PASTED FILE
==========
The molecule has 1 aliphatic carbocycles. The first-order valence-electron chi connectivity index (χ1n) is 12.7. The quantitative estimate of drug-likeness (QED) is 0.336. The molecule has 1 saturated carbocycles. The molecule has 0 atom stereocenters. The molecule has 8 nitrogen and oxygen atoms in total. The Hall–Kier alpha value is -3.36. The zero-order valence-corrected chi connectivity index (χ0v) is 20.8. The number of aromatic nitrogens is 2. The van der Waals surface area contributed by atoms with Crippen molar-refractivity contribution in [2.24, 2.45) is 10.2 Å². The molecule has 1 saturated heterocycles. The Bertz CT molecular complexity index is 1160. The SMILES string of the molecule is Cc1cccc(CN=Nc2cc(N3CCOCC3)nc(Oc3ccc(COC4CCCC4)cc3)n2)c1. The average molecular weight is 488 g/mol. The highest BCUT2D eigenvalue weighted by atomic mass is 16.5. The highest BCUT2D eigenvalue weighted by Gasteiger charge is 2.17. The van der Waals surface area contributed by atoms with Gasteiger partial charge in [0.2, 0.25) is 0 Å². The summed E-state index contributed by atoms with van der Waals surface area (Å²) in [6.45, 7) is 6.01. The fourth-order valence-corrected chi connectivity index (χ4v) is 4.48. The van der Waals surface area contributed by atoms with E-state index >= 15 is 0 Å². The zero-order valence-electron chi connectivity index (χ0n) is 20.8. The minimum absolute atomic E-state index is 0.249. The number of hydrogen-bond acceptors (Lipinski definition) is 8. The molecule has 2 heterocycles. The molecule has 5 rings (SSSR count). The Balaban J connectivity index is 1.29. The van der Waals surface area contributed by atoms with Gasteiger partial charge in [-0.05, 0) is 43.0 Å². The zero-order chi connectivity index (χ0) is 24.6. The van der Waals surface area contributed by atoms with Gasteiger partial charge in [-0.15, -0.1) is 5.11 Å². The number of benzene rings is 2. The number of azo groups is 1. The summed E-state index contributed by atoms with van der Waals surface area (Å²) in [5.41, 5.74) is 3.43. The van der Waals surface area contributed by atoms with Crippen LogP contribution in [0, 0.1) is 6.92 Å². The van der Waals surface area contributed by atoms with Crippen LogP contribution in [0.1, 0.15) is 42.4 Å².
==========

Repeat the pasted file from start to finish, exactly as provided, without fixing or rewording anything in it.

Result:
The molecule has 1 aliphatic carbocycles. The first-order valence-electron chi connectivity index (χ1n) is 12.7. The quantitative estimate of drug-likeness (QED) is 0.336. The molecule has 1 saturated carbocycles. The molecule has 0 atom stereocenters. The molecule has 8 nitrogen and oxygen atoms in total. The Hall–Kier alpha value is -3.36. The zero-order valence-corrected chi connectivity index (χ0v) is 20.8. The number of aromatic nitrogens is 2. The van der Waals surface area contributed by atoms with Crippen molar-refractivity contribution in [2.24, 2.45) is 10.2 Å². The molecule has 1 saturated heterocycles. The Bertz CT molecular complexity index is 1160. The SMILES string of the molecule is Cc1cccc(CN=Nc2cc(N3CCOCC3)nc(Oc3ccc(COC4CCCC4)cc3)n2)c1. The average molecular weight is 488 g/mol. The highest BCUT2D eigenvalue weighted by atomic mass is 16.5. The highest BCUT2D eigenvalue weighted by Gasteiger charge is 2.17. The van der Waals surface area contributed by atoms with Gasteiger partial charge in [0.2, 0.25) is 0 Å². The summed E-state index contributed by atoms with van der Waals surface area (Å²) in [6.45, 7) is 6.01. The fourth-order valence-corrected chi connectivity index (χ4v) is 4.48. The van der Waals surface area contributed by atoms with E-state index >= 15 is 0 Å². The zero-order valence-electron chi connectivity index (χ0n) is 20.8. The minimum absolute atomic E-state index is 0.249. The number of hydrogen-bond acceptors (Lipinski definition) is 8. The molecule has 2 heterocycles. The molecule has 5 rings (SSSR count). The Balaban J connectivity index is 1.29. The van der Waals surface area contributed by atoms with Gasteiger partial charge in [-0.05, 0) is 43.0 Å². The zero-order chi connectivity index (χ0) is 24.6. The van der Waals surface area contributed by atoms with Gasteiger partial charge in [-0.15, -0.1) is 5.11 Å². The number of benzene rings is 2. The number of azo groups is 1. The summed E-state index contributed by atoms with van der Waals surface area (Å²) in [5.41, 5.74) is 3.43. The van der Waals surface area contributed by atoms with Crippen LogP contribution in [0, 0.1) is 6.92 Å². The van der Waals surface area contributed by atoms with Crippen LogP contribution in [0.1, 0.15) is 42.4 Å².